In order to understand how PCV2 affected the efficacy of LPC vaccine after wild-type CSFV challenge, changes in lymphocyte subsets among different groups were compared. Lymphocytes are classified by surface molecules of IgM, CD4, and CD8 into B-lymphocytes, T-helper lymphocytes, and cytotoxic T lymphocytes, respectively, and CD25 expression on lymphocytes is associated with the level of activation [14, 15]. Thus, the populations of lymphocyte subsets of IgM+, CD4+CD8-CD25+, CD4+CD8+CD25+, and CD4-CD8+CD25+ were measured in the present study. Although there was a transient change in the level of IgM+, CD4+CD8-CD25+, CD4+CD8+CD25+, and CD4-CD8+CD25+ lymphocyte subsets after PCV2 infection and LPC vaccination (data not shown), a profound pattern of statistical difference between groups 1 and 3 was clear after wild-type CSFV challenge (Figure 1). PCV2 pre-infection could significantly decrease the cell proliferation of the four subsets stimulated by CSFV challenge. The numbers of IgM+, CD4+CD8-CD25+, CD4+CD8+CD25+, and CD4-CD8+CD25+ lymphocyte subsets in group 1 were significantly lower than that of group 3 at 30-42 dpi, 30-42 dpi, 30-33 dpi, and 30-39 dpi, respectively. In the groups without LPC vaccination, the cells of all four subsets eventually gradually decreased over time after wild-type CSFV challenge and became undetectable at the end of the experiment.
PCV2 infection caused transient delay of CSFV neutralizing antibody development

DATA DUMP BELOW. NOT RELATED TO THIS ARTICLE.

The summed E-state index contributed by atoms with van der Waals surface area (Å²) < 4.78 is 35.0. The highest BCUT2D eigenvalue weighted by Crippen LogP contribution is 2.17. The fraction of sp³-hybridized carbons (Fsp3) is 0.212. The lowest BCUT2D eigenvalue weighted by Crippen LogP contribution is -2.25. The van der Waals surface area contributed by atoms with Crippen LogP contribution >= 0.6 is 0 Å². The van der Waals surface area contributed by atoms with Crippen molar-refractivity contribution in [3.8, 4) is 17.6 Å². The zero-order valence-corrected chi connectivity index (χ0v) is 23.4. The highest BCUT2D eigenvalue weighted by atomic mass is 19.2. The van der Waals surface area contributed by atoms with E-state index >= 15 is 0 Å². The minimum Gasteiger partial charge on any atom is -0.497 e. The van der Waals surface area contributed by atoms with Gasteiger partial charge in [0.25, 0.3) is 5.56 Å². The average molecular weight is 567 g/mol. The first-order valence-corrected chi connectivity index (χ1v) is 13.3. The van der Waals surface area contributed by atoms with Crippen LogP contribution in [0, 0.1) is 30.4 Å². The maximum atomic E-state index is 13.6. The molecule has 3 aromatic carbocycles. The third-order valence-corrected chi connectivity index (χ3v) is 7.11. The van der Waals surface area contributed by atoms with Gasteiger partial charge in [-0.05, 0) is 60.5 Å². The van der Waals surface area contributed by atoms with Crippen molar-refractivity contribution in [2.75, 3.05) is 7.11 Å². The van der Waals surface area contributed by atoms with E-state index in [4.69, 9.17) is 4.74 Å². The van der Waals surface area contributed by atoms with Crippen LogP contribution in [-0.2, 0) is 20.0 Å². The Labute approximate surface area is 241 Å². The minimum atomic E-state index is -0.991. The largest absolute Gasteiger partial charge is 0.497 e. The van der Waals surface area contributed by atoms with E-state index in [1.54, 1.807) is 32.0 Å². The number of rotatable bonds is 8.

Based on the data, it is clear that PCV2 infection could result in an incomplete protection of LPC vaccine against wild-type CSFV challenge. Clinical signs, viremia, and viral shedding were observed in some of the LPC-vaccinated animals that were previously inoculated with PCV2. Compared to the group with LPC-vaccination alone, the lymphocyte subset related to antibody producing cells (IgM+) was also significantly decreased in the PCV2-infected and LPC-vaccinated group (Figure 1). In order to see if the decreased level in IgM+ lymphocyte subgroup was correlated with the level of antibody production, the level of neutralizing antibody against CSFV was evaluated. In the group with LPC vaccination alone, the CSFV neutralizing antibody was detectable on the 15th day after LPC vaccination and the level continuously increased after CSFV challenge till the end of the study. However, pre-infection of PCV2 delayed the onset of CSFV neutralizing antibody production (Figure 2), but the antibody level elevated after CSFV challenge and eventually reached a level similar to that of the simple LPC vaccination group (group 3) at the end of the study. The result indicates that PCV2 infection could transiently block the LPC vaccination-induced neutralizing antibody production. The anti-PCV2 antibody was only detected in PCV2-inoculated pigs (groups 1 and 2) between 15 and 45 dpi, and their levels were not significantly different (data not shown).